Monday, September 24, 2012


His gestures, the fingers, the hands. said that he was into whatever he was singing, the song itself, the words, the idea.

His dancing -- the knee that kept time, giggly knees, the trucking feet and legs -- it was natural, done without thinking, just him and his body being what he was. He danced as if he couldn’t help doing what he was doing.

I was a fan. I am a fan. Embarrassed, even annoyed by all those weepy, thrilled, young and old females who loved him -- truly loved him. I know that kind of love. (Hey, I married a man who had an inner thing like Elvis had -- his own thing. When you see a person like that, you can fall in love with that person -- it’s a nutty, crazy, adoration.

Sure, I saw Elvis change as he aged and got heavy -- saw him sweat, use his scarves to mop himself and toss his scarves to his fans, and drive them crazy. I saw what he wore -- his taste, jewels, capes, low-hung belt studded with glittering things. Those gaudy, outrageous things that thrilled him -- did I look down on them? Sure. I loved and laughed at what I saw -- mostly just loved it because that’s what he was.

I have been mentioning everything except his voice. The range, the control he hand, his lower register, wow -- like a Stradavariaus Cello, his voice was somehow encased in him perfectly, so perfectly that the tone was ... it was glory hallelujah.

I’m not listing the titles of my favorite songs that he sang. I don’t know the titles. I was in the middle of my career in modern dance -- another world filled with music of Beethoven, Bach, Henze, Vivaldi, Mahler and original music that I commissioned three composers to write for my choreography. I was touring -- doing one night stands -- tired of touring, but I knew that touring was bread and butter -- the only way I could keep on dancing.

Elvis toured, and touring is a killer way of performing. All that we’ve learned about Elvis, after he died on his toilet -- awful that we had to know that -- it was shocking to learn about his pills and medications, and why he was hooked on them.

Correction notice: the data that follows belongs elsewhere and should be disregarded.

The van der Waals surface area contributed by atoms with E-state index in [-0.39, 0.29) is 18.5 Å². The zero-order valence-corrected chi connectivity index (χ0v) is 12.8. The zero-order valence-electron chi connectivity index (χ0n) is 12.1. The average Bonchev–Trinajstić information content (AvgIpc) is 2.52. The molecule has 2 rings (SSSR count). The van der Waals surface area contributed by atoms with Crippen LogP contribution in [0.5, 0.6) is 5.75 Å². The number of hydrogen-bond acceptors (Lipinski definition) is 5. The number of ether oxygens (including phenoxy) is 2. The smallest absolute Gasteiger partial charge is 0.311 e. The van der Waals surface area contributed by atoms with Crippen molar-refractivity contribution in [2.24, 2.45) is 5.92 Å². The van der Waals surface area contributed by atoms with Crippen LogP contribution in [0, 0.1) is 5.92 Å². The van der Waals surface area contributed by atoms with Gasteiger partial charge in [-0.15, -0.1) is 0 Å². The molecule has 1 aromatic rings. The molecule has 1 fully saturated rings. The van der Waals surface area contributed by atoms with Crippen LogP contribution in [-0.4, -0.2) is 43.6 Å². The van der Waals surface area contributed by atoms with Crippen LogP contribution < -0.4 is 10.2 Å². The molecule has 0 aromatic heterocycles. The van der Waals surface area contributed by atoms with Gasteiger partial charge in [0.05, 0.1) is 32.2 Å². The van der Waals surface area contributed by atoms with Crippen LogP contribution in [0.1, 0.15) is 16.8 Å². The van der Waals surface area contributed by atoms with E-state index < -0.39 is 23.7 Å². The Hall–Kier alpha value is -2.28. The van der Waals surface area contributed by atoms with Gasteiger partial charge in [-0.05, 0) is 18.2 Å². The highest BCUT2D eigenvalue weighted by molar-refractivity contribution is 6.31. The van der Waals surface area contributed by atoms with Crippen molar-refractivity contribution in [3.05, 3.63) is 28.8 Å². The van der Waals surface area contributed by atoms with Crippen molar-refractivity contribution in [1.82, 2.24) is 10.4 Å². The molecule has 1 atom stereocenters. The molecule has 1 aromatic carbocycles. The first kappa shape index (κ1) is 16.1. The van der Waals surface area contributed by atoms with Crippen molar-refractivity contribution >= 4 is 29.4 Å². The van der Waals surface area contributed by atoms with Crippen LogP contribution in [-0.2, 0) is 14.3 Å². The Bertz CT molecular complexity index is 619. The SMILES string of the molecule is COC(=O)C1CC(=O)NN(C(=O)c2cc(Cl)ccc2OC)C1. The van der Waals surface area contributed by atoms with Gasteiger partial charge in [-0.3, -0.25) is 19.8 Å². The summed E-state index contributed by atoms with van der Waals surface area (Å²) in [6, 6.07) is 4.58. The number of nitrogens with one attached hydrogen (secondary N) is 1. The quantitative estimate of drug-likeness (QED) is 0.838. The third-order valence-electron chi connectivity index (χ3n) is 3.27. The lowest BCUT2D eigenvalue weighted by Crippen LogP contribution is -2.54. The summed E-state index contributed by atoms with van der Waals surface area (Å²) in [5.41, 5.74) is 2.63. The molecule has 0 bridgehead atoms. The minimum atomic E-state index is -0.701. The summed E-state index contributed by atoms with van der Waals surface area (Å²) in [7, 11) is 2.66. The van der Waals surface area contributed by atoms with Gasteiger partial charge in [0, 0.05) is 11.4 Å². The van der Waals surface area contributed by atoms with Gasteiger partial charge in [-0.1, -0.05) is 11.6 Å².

None of this ugly reality is on my mind when I hear him. I saw a movie, ELVIS ON TOUR a few nights ago. It was spliced-together clips that revealed all the aspects of Elvis -- great moments, embarrassing, amusing, and real moments -- his enormous ego, his kindness, his amazing awareness of others, his huge love of music.

That love he felt for music overwhelms everything else I know about him. Music was everything to him -- gospel music -- it came from the world in which he was born and lived in all his life. Gospel was his family.

I am a writer, and I work on what I write -- research often, and feel out what’s on my mind. I haven’t figured out what the point is, of this Elvis essay. I loved his music, loved what came out of that voice.

Elvis was to me, still is, a preacher in song.


Anonymous said...

Elvis. One of a kind.
I remember best of all his velvet voice.
We all sweat. And get old.
Elvis was human. Something fans have a hard time remembering.
I think one of the reasons performers get hooked on drugs is that performing demands superhuman effort from them. They are compelled to keep up with the demands of their profession, and they can't do it alone.
So they get help. Stimulants, uppers, downers.
And sometimes, many times if you look at history, it kills them.
So cherish them while they're alive.
For forever, they can live only in our hearts.
Louise Sorensen
louise3anne twitter

Carola said...

When I was a girl, I wasn't that much of a fan of Elvis (except for Love Me Tender). I don't remember seeing him on TV, but I heard him on the radio. As an adult, hearing his music again, I realized how great he was.

Anonymous said...

I loved Elvis! I saw him perform on the ED Sullivan show years ago when he was first starting out and becoming a star. Amazing person and amazing voice. ELIVS IS THE KING!
Thanks for sharing his life and love for music. kam

Gus said...

EM, you are both "Always on my mind ... always on my mind." :)